Course Website Locator: id513-01

Harvard School of Public Health

The following course websites match your request:

Spring 1 2010

Dr. Norman Daniels
2.5 credits
Not Offered 2008-2009
Lectures, case studies. Two 2-hour sessions each week.

When is an inequality in health status an injustice or inequity? This course examines various aspects of this issue, bringing appropriate perspectives from ethical theories (utilitarian, libertarian, liberal egalitarian, feminist) to bear on case studies revealing a range of important health disparities. Four main cases will be discussed, each focusing on a central type of health disparity: U.S. racial disparities, class disparities, gender disparities in a developing country setting, and global health inequalities. Key questions to be pursued in each case include: when is an inequality in health between this type of demographic variable unjust? When is a policy that produces, or fails to address, such an inequality race- or gender- or class-biased in an morally objectionable way? What ethical issues are raised by different methods of measuring health inequalities? How does ascription of responsibility for health affect the fairness of health inequalities? What kind of obligations exist to address health inequalities across national boundaries? What ethical issues are raised by policy approaches to addressing health inequalities and giving priority to reducing them?


Course evaluations are an important method for feedback on the quality of course offerings. The submission of a course evaluation is a requirement for this course. Your grade for the course will be made available only after you have submitted responses to at least the first three questions of the on-line evaluation for this course.

Spring 1 2008

Department of Population and International Health and Department of Society Human Development and Health
Dr. Norman Daniels
2.5 credits
Lectures, case studies. Two 2-hour sessions each week.

When is an inequality in health status an injustice or inequity? This course examines various aspects of this issue, bringing appropriate perspectives from ethical theories (utilitarian, libertarian, liberal egalitarian, feminist) to bear on case studies revealing a range of important health disparities. Four main cases will be discussed, each focusing on a central type of health disparity: U.S. racial disparities, class disparities, gender disparities in a developing country setting, and global health inequalities. Key questions to be pursued in each case include: when is an inequality in health between this type of demographic variable unjust? When is a policy that produces, or fails to address, such an inequality race- or gender- or class-biased in an morally objectionable way? What ethical issues are raised by different methods of measuring health inequalities? How does ascription of responsibility for health affect the fairness of health inequalities? What kind of obligations exist to address health inequalities across national boundaries? What ethical issues are raised by policy approaches to addressing health inequalities and giving priority to reducing them?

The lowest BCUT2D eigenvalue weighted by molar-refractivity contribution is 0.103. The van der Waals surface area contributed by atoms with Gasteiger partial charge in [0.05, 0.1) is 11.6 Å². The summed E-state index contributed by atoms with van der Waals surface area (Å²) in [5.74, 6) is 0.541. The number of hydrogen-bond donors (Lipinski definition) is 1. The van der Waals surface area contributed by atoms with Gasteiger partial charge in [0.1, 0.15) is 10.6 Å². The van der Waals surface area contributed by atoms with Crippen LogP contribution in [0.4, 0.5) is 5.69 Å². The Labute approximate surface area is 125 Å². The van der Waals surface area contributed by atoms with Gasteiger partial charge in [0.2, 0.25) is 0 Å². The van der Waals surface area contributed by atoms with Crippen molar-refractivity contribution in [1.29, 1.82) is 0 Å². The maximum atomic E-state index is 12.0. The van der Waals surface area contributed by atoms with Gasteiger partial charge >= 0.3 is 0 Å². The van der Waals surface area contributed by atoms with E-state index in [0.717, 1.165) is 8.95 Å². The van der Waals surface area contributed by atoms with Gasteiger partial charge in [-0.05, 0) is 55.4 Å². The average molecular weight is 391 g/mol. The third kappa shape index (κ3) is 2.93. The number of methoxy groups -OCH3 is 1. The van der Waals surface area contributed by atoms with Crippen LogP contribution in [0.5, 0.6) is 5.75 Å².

Course evaluations are an important method for feedback on the quality of course offerings. The submission of a course evaluation is a requirement for this course. Your grade for the course will be made available only after you have submitted responses to at least the first three questions of the on-line evaluation for this course.

Spring 2 2007

Department of Population and International Health and Department of Society Human Development and Health
Dr. Norman Daniels
2.5 credits
Lectures, case studies. Two 2-hour sessions each week.

When is an inequality in health status an injustice or inequity? This course examines various aspects of this issue, bringing appropriate perspectives from ethical theories (utilitarian, libertarian, liberal egalitarian, feminist) to bear on case studies revealing a range of important health disparities. Four main cases will be discussed, each focusing on a central type of health disparity: U.S. racial disparities, class disparities, gender disparities in a developing country setting, and global health inequalities. Key questions to be pursued in each case include: when is an inequality in health between this type of demographic variable unjust? When is a policy that produces, or fails to address, such an inequality race- or gender- or class-biased in an morally objectionable way? What ethical issues are raised by different methods of measuring health inequalities? How does ascription of responsibility for health affect the fairness of health inequalities? What kind of obligations exist to address health inequalities across national boundaries? What ethical issues are raised by policy approaches to addressing health inequalities and giving priority to reducing them?
Course Note: For course evaluation, please refer to PIH501, the former number for this course. (5.06)


Course evaluations are an important method for feedback on the quality of course offerings. The submission of a course evaluation is a requirement for this course. Your grade for the course will be made available only after you have submitted responses to at least the first three questions of the on-line evaluation for this course.

Copyright © 2012 The President and Fellows of Harvard College